This review was originally written for The Public Reviews.


At a time when the Winter Olympics, Russia and its latest law on banning homosexual propaganda dominate the headlines, Damien Tracey has written a new play which aims to highlight and advocate for LGBT rights in Russia and beyond.

Two parallel storylines run through the play with one depicting a couple Russell and Darragh. It is set on the day before the opening ceremony of the London Olympics where Darragh is a volunteer performer. Darragh’s father is in town to attend the ceremony. When he came out to his father fifteen years ago it did not go well. Now is the opportunity to reconcile and for his dad to get to know his partner Russell who had much less of an issue coming out.

And in Sochi, 2014, Pahval is a celebrated performer in the opening ceremony. His boyfriend Yakhov is having to fight off his father who is working for the government investigating the plan by Pahval to protest during the ceremony. This is the darker of the two as it shows the government’s tactics in suppressing the LGBT community where beatings are widely used and killings are covered up as suicides.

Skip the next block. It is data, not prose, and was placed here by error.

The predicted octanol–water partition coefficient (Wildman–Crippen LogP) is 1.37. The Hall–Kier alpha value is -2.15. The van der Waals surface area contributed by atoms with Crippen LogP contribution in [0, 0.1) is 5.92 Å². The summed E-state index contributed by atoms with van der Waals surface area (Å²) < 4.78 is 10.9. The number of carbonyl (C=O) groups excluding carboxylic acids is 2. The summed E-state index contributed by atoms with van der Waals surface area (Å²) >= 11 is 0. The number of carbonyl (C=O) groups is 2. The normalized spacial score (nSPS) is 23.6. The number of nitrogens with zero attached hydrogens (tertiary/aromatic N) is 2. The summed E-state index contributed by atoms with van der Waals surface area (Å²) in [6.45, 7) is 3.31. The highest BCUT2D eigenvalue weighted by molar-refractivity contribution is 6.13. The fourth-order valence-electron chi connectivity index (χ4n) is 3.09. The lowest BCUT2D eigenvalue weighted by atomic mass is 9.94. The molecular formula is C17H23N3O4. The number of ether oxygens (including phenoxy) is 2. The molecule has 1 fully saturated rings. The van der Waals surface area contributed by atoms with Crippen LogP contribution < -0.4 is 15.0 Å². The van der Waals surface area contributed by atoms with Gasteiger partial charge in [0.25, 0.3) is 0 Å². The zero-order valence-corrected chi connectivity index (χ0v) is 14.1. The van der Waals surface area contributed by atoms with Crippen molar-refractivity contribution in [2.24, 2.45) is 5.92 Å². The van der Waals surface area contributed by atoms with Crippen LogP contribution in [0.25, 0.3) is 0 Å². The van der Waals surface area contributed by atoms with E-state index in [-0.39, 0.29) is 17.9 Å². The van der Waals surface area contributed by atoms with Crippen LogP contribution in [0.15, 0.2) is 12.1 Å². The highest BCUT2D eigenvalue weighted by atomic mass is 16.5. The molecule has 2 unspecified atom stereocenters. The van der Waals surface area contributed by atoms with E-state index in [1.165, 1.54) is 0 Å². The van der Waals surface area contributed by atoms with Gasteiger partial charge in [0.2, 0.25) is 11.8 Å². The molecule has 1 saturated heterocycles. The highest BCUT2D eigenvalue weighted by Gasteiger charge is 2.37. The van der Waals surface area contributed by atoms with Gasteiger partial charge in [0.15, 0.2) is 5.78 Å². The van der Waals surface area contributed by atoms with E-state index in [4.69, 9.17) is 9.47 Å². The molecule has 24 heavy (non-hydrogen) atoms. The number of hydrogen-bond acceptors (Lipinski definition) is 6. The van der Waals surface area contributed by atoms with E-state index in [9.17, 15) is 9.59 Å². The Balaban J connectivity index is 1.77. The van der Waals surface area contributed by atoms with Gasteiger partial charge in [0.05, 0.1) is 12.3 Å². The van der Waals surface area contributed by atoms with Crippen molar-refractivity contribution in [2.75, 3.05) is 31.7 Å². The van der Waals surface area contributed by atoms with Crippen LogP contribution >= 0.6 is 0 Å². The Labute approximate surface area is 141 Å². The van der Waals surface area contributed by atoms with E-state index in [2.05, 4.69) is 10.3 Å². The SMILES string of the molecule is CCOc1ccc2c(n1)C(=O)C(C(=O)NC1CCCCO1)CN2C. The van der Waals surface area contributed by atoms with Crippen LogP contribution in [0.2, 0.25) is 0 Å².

The two strands can be seen as a contrast in attitudes towards the LGBT community from various perspectives including family, partners, passersby and the authorities. The discussions and arguments frame the various concerns and prejudices, though at times it can sound cliche. To different degrees, both scenarios are set out to show there is much to improve for the people involved. While there are witty and well written lines, the play is not subtle in making its argument. It is no doubt an important message to send and it is an amiable attempt by Tracey at doing so.

The direction from Whitney Mosery is adequate without obvious flaws but oddly lacking in dramatic tension especially in the second half. For the cast, Harry Jardine’s Yakhov is excellent with his mixture of timidity in front of his father while gradually finding strength and passion as he stands up to him. Charlie Allen is confident and flamboyant as Russell whereas Chris Aylmer as Darragh is uncertain and comes across as feeble. Although these traits suit his character well, it is not entirely convincing.

All is not as bleak as some of the elements of the play suggest. With hope as the play’s own stage nine and the final stage of grief, the acknowledgement of how far we have come is undoubted. Though there is much to achieve.


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